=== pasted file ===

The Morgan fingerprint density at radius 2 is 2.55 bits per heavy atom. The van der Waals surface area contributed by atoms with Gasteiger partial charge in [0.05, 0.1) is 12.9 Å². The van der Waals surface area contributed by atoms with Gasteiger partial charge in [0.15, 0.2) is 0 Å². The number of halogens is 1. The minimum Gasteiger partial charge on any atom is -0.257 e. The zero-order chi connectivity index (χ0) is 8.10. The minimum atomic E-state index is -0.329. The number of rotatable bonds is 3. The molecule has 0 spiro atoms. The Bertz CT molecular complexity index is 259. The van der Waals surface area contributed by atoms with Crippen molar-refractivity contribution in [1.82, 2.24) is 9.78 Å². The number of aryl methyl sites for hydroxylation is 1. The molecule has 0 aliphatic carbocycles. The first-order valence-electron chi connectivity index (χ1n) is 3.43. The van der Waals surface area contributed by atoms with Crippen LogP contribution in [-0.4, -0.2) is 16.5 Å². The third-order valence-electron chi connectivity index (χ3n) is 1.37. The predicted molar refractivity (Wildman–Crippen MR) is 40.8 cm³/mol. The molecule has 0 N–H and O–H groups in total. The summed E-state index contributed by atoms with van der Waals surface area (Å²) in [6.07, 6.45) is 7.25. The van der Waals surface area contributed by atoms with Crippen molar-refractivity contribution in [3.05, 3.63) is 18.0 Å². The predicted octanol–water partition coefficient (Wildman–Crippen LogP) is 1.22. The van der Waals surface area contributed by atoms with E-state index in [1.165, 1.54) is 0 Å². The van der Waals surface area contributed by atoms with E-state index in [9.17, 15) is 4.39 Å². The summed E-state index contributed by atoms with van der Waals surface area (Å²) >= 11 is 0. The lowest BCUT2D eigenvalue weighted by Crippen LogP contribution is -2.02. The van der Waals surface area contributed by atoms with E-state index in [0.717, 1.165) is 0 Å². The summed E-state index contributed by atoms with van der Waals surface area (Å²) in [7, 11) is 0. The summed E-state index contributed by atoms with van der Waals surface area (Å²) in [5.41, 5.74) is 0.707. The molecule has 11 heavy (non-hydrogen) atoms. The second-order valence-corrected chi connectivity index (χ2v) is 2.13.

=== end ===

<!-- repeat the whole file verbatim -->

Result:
The Morgan fingerprint density at radius 2 is 2.55 bits per heavy atom. The van der Waals surface area contributed by atoms with Gasteiger partial charge in [0.05, 0.1) is 12.9 Å². The van der Waals surface area contributed by atoms with Gasteiger partial charge in [0.15, 0.2) is 0 Å². The number of halogens is 1. The minimum Gasteiger partial charge on any atom is -0.257 e. The zero-order chi connectivity index (χ0) is 8.10. The minimum atomic E-state index is -0.329. The number of rotatable bonds is 3. The molecule has 0 spiro atoms. The Bertz CT molecular complexity index is 259. The van der Waals surface area contributed by atoms with Crippen molar-refractivity contribution in [1.82, 2.24) is 9.78 Å². The number of aryl methyl sites for hydroxylation is 1. The molecule has 0 aliphatic carbocycles. The first-order valence-electron chi connectivity index (χ1n) is 3.43. The van der Waals surface area contributed by atoms with Crippen LogP contribution in [-0.4, -0.2) is 16.5 Å². The third-order valence-electron chi connectivity index (χ3n) is 1.37. The predicted molar refractivity (Wildman–Crippen MR) is 40.8 cm³/mol. The molecule has 0 N–H and O–H groups in total. The summed E-state index contributed by atoms with van der Waals surface area (Å²) in [6.07, 6.45) is 7.25. The van der Waals surface area contributed by atoms with Crippen molar-refractivity contribution in [3.05, 3.63) is 18.0 Å². The predicted octanol–water partition coefficient (Wildman–Crippen LogP) is 1.22. The van der Waals surface area contributed by atoms with E-state index in [1.165, 1.54) is 0 Å². The van der Waals surface area contributed by atoms with E-state index in [9.17, 15) is 4.39 Å². The summed E-state index contributed by atoms with van der Waals surface area (Å²) >= 11 is 0. The lowest BCUT2D eigenvalue weighted by Crippen LogP contribution is -2.02. The van der Waals surface area contributed by atoms with E-state index in [0.717, 1.165) is 0 Å². The summed E-state index contributed by atoms with van der Waals surface area (Å²) in [7, 11) is 0. The summed E-state index contributed by atoms with van der Waals surface area (Å²) in [5.41, 5.74) is 0.707. The molecule has 11 heavy (non-hydrogen) atoms. The second-order valence-corrected chi connectivity index (χ2v) is 2.13.